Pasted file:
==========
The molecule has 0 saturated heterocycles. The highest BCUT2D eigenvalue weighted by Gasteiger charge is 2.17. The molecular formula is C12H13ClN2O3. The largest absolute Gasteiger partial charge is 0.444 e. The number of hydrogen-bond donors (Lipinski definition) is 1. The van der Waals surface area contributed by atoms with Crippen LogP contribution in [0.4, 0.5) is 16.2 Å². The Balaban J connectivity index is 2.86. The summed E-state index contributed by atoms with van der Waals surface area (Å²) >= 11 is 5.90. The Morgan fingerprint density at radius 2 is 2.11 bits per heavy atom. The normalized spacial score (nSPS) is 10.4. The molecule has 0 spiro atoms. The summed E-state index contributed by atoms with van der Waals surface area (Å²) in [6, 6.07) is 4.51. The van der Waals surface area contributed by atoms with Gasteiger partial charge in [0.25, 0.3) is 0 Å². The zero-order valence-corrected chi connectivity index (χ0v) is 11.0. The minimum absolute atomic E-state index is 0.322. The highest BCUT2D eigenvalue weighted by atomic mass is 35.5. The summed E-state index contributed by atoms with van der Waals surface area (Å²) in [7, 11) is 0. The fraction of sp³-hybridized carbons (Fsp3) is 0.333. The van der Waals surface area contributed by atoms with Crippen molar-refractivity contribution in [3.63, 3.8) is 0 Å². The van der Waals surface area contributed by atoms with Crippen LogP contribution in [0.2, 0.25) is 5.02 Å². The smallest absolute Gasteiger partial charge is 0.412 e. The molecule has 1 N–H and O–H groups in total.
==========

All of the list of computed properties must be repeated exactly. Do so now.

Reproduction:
The molecule has 0 saturated heterocycles. The highest BCUT2D eigenvalue weighted by Gasteiger charge is 2.17. The molecular formula is C12H13ClN2O3. The largest absolute Gasteiger partial charge is 0.444 e. The number of hydrogen-bond donors (Lipinski definition) is 1. The van der Waals surface area contributed by atoms with Crippen LogP contribution in [0.4, 0.5) is 16.2 Å². The Balaban J connectivity index is 2.86. The summed E-state index contributed by atoms with van der Waals surface area (Å²) >= 11 is 5.90. The Morgan fingerprint density at radius 2 is 2.11 bits per heavy atom. The normalized spacial score (nSPS) is 10.4. The molecule has 0 spiro atoms. The summed E-state index contributed by atoms with van der Waals surface area (Å²) in [6, 6.07) is 4.51. The van der Waals surface area contributed by atoms with Gasteiger partial charge in [0.25, 0.3) is 0 Å². The zero-order valence-corrected chi connectivity index (χ0v) is 11.0. The minimum absolute atomic E-state index is 0.322. The highest BCUT2D eigenvalue weighted by atomic mass is 35.5. The summed E-state index contributed by atoms with van der Waals surface area (Å²) in [7, 11) is 0. The fraction of sp³-hybridized carbons (Fsp3) is 0.333. The van der Waals surface area contributed by atoms with Crippen molar-refractivity contribution in [3.63, 3.8) is 0 Å². The van der Waals surface area contributed by atoms with Crippen LogP contribution in [0.2, 0.25) is 5.02 Å². The smallest absolute Gasteiger partial charge is 0.412 e. The molecule has 1 N–H and O–H groups in total.